n. James Lyons sent to the President to-day a petition, signed by a majority of the members of Congress, to have me appointed major in the conscription service. February 21 Major-Gen. Hood's division passed through the city to-day, and crossed over the river. I hope an attack will be made at Suffolk. It is too menacing a position to allow the invader to occupy it longer. No attack on Charleston yet, and there is a rumor that the command of the expedition is disputed by Foster and Hunter. If it hangs fire, it will be sure to miss the mark. February 22 This is the anniversary of the birth of Washington, and of the inauguration of President Davis, upon the installation of the permanent government of the Confederate States. It is the ugliest day I ever saw. Snow fell all night, and was falling fast all day, with a northwest wind howling furiously. The snow is now nearly a foot deep, and the weather very cold. My communication to the President, proposing an appeal t
J. B. Jones, A Rebel War Clerk's Diary, XXVII. June, 1863 (search)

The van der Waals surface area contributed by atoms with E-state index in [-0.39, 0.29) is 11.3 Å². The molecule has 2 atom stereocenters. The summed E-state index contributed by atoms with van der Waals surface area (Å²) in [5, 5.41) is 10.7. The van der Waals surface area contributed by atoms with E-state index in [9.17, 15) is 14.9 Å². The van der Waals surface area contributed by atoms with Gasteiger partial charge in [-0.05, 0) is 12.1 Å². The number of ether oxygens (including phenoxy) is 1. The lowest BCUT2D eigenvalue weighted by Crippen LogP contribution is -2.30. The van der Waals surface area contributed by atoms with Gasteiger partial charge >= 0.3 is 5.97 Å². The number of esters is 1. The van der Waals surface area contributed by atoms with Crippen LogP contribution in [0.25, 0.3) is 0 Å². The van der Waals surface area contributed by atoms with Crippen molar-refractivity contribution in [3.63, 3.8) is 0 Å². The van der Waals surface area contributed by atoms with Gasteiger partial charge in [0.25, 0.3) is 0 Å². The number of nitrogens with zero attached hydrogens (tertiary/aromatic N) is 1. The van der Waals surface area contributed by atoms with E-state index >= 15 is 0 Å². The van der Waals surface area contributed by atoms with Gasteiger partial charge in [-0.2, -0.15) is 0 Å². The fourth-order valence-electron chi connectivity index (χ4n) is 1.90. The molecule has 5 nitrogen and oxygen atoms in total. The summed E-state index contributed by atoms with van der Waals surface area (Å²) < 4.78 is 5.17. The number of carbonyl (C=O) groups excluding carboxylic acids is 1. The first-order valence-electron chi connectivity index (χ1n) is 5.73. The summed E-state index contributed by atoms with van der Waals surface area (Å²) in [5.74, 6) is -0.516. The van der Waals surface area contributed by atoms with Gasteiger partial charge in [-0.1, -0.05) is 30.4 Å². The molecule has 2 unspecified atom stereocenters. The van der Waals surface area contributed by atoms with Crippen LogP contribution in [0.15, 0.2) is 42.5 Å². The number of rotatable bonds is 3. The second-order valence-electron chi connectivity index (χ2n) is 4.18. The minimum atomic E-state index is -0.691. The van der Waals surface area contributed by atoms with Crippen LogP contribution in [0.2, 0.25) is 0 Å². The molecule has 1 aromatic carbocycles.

s sent him by Governor Vance. He terms it diabolical. It seems to have been an official letter, superscribed by C. Marshall, Major and A. A. G. Gen. Lee suggests that it be not published, but that copies be sent to all our generals. Hon. R. M. T. Hunter urges the Secretary, in a lengthy letter, to send a cavalry brigade into Essex and the adjacent counties, to protect the inhabitants from the incursions of the Yankees. He says a government agent has established a commissary department wihim ten cents per day for the grazing of each horse. The Commissary-General is again recommending the procuring of bacon from within the enemy's lines, in exchange for cotton. Why not get meat from the enemy's country for nothing? Hon. R. M. T. Hunter writes to the Secretary of War to let the Quartermaster-General alone, that he is popular with Congress, and that his friends are active. It might be dangerous to remove him; the President had better commission him a brigadiergeneral. He
J. B. Jones, A Rebel War Clerk's Diary, XXIX. August, 1863 (search)